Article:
The government has stepped up measures aimed at dealing with the threat of Covid-19 pandemic.
By yesterday, Kenya had recorded 81 cases. One person has already lost the battle with the virus, while two of the first victims have fully recovered.
The setting up of the Public Finance Management (Covid-19) Emergency Fund is welcome. Resources necessary to combat coronavirus - medicines, protective gear, quarantine facilities and test kits - come at a steep cost.
Besides purchasing these stores, the government acknowledges that the elderly and most vulnerable people, especially those living in urban informal settlements need help, both financial and food relief.
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These citizens, most of whom live from hand to mouth, are most affected by closure of companies that offered them jobs on a day-to-day and on an-where-is basis.
The government's pledge to ensure a five-day supply of water a week to informal settlements should be followed through. Maintaining high standards of hygiene is impossible without water, yet this has been a perennial problem in informal settlements.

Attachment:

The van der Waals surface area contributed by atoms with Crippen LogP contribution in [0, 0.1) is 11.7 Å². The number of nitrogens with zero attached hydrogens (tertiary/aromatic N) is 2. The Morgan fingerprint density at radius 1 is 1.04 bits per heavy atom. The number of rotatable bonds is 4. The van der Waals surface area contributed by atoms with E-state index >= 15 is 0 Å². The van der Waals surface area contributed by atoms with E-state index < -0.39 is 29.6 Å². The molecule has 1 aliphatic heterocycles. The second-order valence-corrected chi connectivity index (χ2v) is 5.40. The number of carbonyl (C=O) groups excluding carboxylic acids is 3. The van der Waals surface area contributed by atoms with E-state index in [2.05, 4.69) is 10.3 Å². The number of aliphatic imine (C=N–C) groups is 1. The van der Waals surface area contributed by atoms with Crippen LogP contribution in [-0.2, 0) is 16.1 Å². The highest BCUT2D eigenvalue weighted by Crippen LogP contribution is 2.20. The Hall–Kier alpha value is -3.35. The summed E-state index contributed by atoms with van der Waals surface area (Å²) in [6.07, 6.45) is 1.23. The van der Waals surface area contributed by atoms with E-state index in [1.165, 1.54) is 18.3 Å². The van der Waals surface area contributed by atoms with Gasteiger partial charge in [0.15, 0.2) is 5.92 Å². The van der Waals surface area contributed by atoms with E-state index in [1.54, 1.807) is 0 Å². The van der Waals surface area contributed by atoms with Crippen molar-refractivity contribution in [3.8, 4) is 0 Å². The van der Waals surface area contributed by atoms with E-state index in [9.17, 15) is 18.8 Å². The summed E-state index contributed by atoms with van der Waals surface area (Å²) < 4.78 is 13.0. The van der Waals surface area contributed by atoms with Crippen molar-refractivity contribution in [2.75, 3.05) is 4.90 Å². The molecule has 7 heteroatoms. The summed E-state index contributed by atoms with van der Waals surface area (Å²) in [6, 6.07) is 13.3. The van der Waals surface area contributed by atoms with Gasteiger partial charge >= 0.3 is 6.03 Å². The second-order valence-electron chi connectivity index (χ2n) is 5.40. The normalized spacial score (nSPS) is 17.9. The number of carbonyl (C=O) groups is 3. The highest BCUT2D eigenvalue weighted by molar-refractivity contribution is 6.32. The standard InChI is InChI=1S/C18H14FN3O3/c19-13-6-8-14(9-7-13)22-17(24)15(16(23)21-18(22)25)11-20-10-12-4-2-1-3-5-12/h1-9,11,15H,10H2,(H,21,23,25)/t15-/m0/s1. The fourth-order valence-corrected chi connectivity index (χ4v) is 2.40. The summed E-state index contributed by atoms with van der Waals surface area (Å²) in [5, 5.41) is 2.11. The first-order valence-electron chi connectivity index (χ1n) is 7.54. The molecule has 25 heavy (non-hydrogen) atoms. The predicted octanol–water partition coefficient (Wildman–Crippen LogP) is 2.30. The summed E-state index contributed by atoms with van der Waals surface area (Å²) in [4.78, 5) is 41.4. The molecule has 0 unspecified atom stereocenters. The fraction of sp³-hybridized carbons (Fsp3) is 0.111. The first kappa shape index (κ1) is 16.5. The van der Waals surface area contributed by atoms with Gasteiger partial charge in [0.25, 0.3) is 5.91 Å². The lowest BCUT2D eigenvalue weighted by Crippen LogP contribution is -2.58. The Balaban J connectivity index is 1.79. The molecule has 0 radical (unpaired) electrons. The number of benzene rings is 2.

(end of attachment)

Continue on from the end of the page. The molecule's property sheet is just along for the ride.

On its own, the national government will achieve little because of limited resources. Where the presidency took a pay cut, the Senate, in a selfless move that demonstrates its concern, has slashed Sh200 million from its budget to support the fight against Covid-19.
Some county governments have also demonstrated a willingness to join the fight against coronavirus by waiving levies to cushion low income earners. Earlier, Chinese tycoon Jack Ma donated face masks and kits to affected countries, a move that should have galvanised the affluent in society to show compassion by contributing to the fund.
In South Africa, business moguls have willingly given donations to a national kitty to fight Covid-19. Between them, the Rupert and Oppenheimer families have contributed Sh10 billion to South Africa’s Covid-19 fund.
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Some companies in Kenya have donated food to the vulnerable. We need to see more of such magnanimity from those who are able. Not that the rich have an obligation to contribute, but because we need each other now more than ever before.
By drawing lessons from the adage that united we stand, divided we fall, Kenyans should stand together to combat the disease.